June 21, 2010

Sonnet 138: When My Love Swears That She is Made of Truth

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--Description: 17th C, Shakespeare W., Illusion, Love, Sonnet--

When my love swears that she is made of truth
I do believe her, though I know she lies,
That she might think me some untutored youth,
Unlearnèd in the world's false subtleties.
Thus vainly thinking that she thinks me young,
Although she knows my days are past the best,
Simply I credit her false-speaking tongue;
On both sides thus is simple truth suppressed.
But wherefore says she not she is unjust?
And wherefore say not I that I am old?
O, love's best habit is in seeming trust,
And age in love, loves not to have years told.
Therefore I lie with her, and she with me,
And in our faults by lies we flattered be.


William Shakespeare

--Did You Know: (baptised 26 April 1564; died 23 April 1616) Shakespeare was an English poet and playwright, widely regarded as the greatest writer in the English language and the world's pre-eminent dramatist. He is often called England's national poet and the "Bard of Avon". His surviving works, including some collaborations, consist of 38 plays,154 sonnets, two long narrative poems, and several other poems. His plays have been translated into every major living language and are performed more often than those of any other playwright. Shakespeare was born and raised in Stratford-upon-Avon. At the age of 18, he married Anne Hathaway, who bore him three children Shakespeare produced most of his known work between 1590 and 1613. His early plays were mainly comedies and histories, genres he raised to the peak of sophistication and artistry by the end of the sixteenth century. He then wrote mainly tragedies until about 1608, including Hamlet, King Lear, and Macbeth, considered some of the finest works in the English language. Read more at: William Shakespeare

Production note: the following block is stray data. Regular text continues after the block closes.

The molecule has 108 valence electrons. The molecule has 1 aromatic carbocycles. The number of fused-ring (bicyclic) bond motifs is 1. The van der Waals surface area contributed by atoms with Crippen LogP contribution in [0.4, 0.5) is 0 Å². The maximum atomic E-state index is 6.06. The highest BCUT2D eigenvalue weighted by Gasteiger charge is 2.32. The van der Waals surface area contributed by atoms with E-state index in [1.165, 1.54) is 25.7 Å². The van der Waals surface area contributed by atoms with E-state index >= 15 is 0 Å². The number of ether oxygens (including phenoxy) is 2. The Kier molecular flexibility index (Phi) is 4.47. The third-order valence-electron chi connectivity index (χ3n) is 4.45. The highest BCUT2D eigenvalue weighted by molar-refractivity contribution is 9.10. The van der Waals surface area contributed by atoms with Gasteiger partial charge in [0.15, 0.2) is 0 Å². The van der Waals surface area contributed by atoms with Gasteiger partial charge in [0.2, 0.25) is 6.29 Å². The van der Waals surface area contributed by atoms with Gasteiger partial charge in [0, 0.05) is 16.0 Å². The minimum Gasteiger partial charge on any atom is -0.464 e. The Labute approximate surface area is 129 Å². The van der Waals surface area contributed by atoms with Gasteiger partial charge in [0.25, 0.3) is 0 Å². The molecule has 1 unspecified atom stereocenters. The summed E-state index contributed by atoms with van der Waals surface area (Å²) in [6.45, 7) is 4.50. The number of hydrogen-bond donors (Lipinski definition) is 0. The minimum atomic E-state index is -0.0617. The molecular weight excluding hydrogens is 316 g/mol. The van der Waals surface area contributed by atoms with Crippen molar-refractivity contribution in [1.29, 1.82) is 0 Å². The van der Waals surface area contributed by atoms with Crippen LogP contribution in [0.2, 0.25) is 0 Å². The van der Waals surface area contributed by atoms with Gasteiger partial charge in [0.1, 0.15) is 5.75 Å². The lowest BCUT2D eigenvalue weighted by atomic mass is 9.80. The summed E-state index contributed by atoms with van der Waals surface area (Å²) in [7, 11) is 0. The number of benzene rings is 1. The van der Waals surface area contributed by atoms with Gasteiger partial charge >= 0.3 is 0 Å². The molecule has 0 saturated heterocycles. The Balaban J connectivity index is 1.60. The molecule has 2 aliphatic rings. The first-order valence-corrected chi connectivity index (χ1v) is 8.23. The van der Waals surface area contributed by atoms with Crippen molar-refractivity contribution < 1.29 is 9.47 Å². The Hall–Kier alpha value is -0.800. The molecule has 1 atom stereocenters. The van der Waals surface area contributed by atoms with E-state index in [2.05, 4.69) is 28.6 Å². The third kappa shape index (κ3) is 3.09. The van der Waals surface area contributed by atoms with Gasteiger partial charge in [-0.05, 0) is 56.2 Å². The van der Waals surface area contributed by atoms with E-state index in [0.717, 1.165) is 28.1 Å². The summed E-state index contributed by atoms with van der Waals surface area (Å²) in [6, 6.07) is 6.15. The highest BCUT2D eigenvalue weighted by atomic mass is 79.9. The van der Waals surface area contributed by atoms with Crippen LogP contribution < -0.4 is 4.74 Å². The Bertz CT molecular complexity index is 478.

--Word of the Day: vernacular \ver-NAK-yuh-ler\, noun:
1. The plain variety of language in everyday use.
2. The language or vocabulary peculiar to a class or profession.
3. The native speech or language of a place.
4. Any medium or mode of expression that reflects popular taste or indigenous styles.

adjective:
1. (of language) Native or indigenous.
2. Using the native language of a place.
3. Using plain, everyday language.
Example:
The BOP, as it is known in industry vernacular, sits atop the wellhead on the seafloor and contains a series of plates, known as rams, stacked on top of each other. The plates close and seal the well if a problem occurs.
-Lauren Steffy, "Oil rig's blowout preventer might not be the main culprit", Herald Tribune, May 2010

--Quote of the Day: Truth, like gold, is to be obtained not by its growth, but by washing away from it all that is not gold.
~Leo Tolstoy

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